André Weil (6 May 1906 – 6 August 1998) was one of the greatest mathematicians of the 20th century, whether measured by his research work, its influence on future work, exposition or breadth. He is known for his foundational work in number theory and algebraic geometry. He was a founding member, and de facto the early leader, of the influential Bourbaki group. The philosopher Simone Weil was his sister.
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- God exists since mathematics is consistent, and the Devil exists since we cannot prove it.
- As quoted in Mathematical Circles Adieu (Boston 1977) by H Eves
- Every mathematician worthy of the name has experienced the state of lucid exaltation in which one thought succeeds another as if miraculously. This feeling may last for hours at a time, even for days. Once you have experienced it, you are eager to repeat it but unable to do it at will, unless perhaps by dogged work.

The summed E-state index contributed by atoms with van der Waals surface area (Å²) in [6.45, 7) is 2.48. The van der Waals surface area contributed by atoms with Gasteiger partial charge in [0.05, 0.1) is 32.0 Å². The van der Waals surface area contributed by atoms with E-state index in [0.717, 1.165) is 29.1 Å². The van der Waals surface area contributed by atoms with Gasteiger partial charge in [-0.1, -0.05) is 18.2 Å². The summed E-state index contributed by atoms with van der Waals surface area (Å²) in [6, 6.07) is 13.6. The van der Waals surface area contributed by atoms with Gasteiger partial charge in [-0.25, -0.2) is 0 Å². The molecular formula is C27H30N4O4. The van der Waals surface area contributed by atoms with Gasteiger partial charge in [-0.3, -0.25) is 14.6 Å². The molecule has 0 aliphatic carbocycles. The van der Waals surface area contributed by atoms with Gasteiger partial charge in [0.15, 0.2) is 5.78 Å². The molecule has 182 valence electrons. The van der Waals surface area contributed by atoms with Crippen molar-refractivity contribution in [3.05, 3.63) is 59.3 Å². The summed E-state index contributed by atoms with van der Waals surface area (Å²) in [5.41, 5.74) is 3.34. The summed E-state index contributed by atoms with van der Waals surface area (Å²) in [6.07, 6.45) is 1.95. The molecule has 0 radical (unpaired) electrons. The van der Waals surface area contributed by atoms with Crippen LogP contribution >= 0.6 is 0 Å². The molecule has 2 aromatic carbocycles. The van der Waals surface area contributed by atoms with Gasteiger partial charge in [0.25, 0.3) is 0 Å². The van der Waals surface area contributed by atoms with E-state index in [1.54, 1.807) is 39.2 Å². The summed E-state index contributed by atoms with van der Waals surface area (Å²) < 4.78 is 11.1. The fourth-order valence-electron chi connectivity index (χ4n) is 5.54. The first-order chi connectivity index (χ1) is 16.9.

- The Apprenticeship of a Mathematician (1992)
- First rate mathematicians choose first rate people, but second rate mathematicians choose third rate people.
- As quoted in Comic Sections (Dublin 1993) by D MacHale
- "André Weil", at the MacTutor History of Mathematics archive
- André Weil : memorial articles in the Notices of the American Mathematical Society
- A 1940 Letter of André Weil on Analogy in Mathematics
- "Andre Weil, Who Reshaped Mathematics, Is Dead at 92" by Ford Burkhart in The New York Times (10 August 1998)
- "The lives they lived: Andre Weil; Numbers Man" by Paul Hoffman in The New York Times (3 January 1999)
- Artless innocents and ivory-tower sophisticates: Some personalities on the Indian mathematical scene by M. S. Raghunathan
- Image of Weil